After 10 years of discussions about the need to empower the metropolitan areas in Poland, finally a metropolitan union law for the Śląskie Voivodeship [Silesian region] has been adopted. Defining two million people as a population level required for the creation of the metropolitan union confirmed that the legislator’s intention was to establish the first metropolitan union in Poland specifically in the Silesian conurbation due to its unique territorial structure. The establishment of the Upper Silesian and Zagłębie Metropolis [Górnośląsko-Zagłębiowska Metropolia] should be seen as an important social experiment and significant innovation in the Polish local – government system. The large territorial delimitation of the metropolitan union with 41 local units is a courageous step that proves a high level of mobilisation and strong involvement of Silesian local decision makers. The specific decision-making procedure based on double majority voting should entourage dialogue between the large and small member cities of the metropolitan union. The generally formulated competences of the metropolitan union allow considerable freedom to the authorities in prioritising tasks and projects. The author’s analyses the institutional architecture of the first Polish metropolitan union, which is a hybrid organisation combining an inter-municipal association and a local government unit, from the perspective of turning the Upper Silesian metropolitan area into an efficient system of metropolitan governance.
The paper discusses the role of commuting as one of the main indicators of functional linkages and a criterion used in governmental classifications and delimitations of areas, e.g. in the US Metro and Non-metro Classification by US OMB, in the Canadian Census classification, and the ‘Rural and Small Town’ classification. The above methods are presented in the light of selected research findings on the social and economic phenomena which, as either a reason for or a result of commuting, justify the use of the three main parameters, i.e. direction, catchment areas, and intensity, as tools of classification and delimitation of areas.
Many authors claim that regional differences in average student achievements in Poland are partly determined by the cultural factors and cannot be fully explained by uneven spending on education or by reproduction of human capital between generations. The aim of this article is to better understand this phenomenon by studying the institutional aspects of Poland’s education system during its formation back in the 19th century, when Poland remained partitioned between the three empires: Prussian, Russian, and Austrian. It turns out that one fundamental difference between the early education system under the Austrian, Russian, and Prussian rule may concern the degree of social acceptance of the school, teacher status, and the role of education as a lever of social advancement. Another important factor is the perception of educational goals either in terms of acquisition of practical skills, or of personal formation. In this respect, there was a clear difference between Galicia (Austrian partition), where the curriculum was focused on the humanities, and other partitions (particularly Prussia), where schools were more linked to the economy.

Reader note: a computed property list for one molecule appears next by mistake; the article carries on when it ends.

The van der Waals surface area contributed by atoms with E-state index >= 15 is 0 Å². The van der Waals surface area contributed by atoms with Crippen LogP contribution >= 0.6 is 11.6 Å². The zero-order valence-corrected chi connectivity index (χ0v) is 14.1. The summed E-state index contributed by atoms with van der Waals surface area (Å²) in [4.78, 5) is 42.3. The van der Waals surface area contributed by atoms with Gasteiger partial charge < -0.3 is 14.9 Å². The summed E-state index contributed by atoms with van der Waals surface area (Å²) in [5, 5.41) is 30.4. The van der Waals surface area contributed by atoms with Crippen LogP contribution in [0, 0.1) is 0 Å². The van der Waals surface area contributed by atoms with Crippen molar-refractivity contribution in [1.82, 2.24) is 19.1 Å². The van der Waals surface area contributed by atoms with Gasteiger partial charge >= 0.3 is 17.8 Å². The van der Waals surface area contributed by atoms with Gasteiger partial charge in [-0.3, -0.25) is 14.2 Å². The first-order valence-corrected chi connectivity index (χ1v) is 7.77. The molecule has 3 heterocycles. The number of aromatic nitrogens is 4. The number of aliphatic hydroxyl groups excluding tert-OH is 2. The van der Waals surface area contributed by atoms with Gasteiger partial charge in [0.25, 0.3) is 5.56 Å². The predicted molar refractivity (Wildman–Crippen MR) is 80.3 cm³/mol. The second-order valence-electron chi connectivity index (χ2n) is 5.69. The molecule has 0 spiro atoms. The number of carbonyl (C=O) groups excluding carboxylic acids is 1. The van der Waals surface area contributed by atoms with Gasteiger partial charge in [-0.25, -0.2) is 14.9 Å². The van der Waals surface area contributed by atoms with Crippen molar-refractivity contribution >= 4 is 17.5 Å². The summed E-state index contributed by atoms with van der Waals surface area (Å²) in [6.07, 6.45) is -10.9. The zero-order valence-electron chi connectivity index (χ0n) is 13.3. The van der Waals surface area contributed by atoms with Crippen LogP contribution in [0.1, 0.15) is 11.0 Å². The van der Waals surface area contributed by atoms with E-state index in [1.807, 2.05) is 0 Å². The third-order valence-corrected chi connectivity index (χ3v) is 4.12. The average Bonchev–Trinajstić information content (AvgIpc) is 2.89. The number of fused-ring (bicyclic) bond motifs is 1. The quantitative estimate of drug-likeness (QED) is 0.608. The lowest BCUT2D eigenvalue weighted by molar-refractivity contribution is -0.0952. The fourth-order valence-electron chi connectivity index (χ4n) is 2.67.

Revitalisation, which is defined as a planned process of restoring deprived areas, entails the difficult challenge of achieving long-lasting spatial, economic and social effects. In Poland, the accompanying inflow of European Union funds not only fosters a wide range of activities for entities involved in urban renewal, but also raises a question about the potential dysfunction of investments in deprived areas. Based on the experiences of Kraków, the paper presents some undesirable effects of projects implemented under the Local Revitalisation Programmes (LRP) in the years 2007-2013. The goal of the LRP projects was to promote the rehabilitation of deprived housing areas. The initial results, however, indicate that these projects are characterised by specific pitfalls, which include touristification, uniformisation, gentrification and social polarisation.
The paper’s main objective is to present the importance of the quality of life in the context of one’s emotional attachment to one’s city. The paper offers an in-depth discussion of some aspects of quality of life and place attachment. The relationships between the phenomena are also discussed. The analyses were conducted based on empirical data from the research project: Social and human capital as factors of the development of the region of Łódź. The project was funded by the European Union. The survey research was conducted on a representative sample of inhabitants of the Łódź voivodeship aged 16–65. The total number of conducted interviews was 2005. However, in the paper, the authors focused exclusively on the inhabitants of Łódź (N = 560). This post-industrial city was chosen on purpose. Firstly, this former centre of Polish textile industry lost much of its industrial function as a result of globalization and transformation. Secondly, the city authorities are planning to conduct a comprehensive process of city revitalization. The aim of the revitalization is to improve the quality of life. This is why the quality of life and place attachment in this post-industrial city were considered very interesting from a scientific point of view.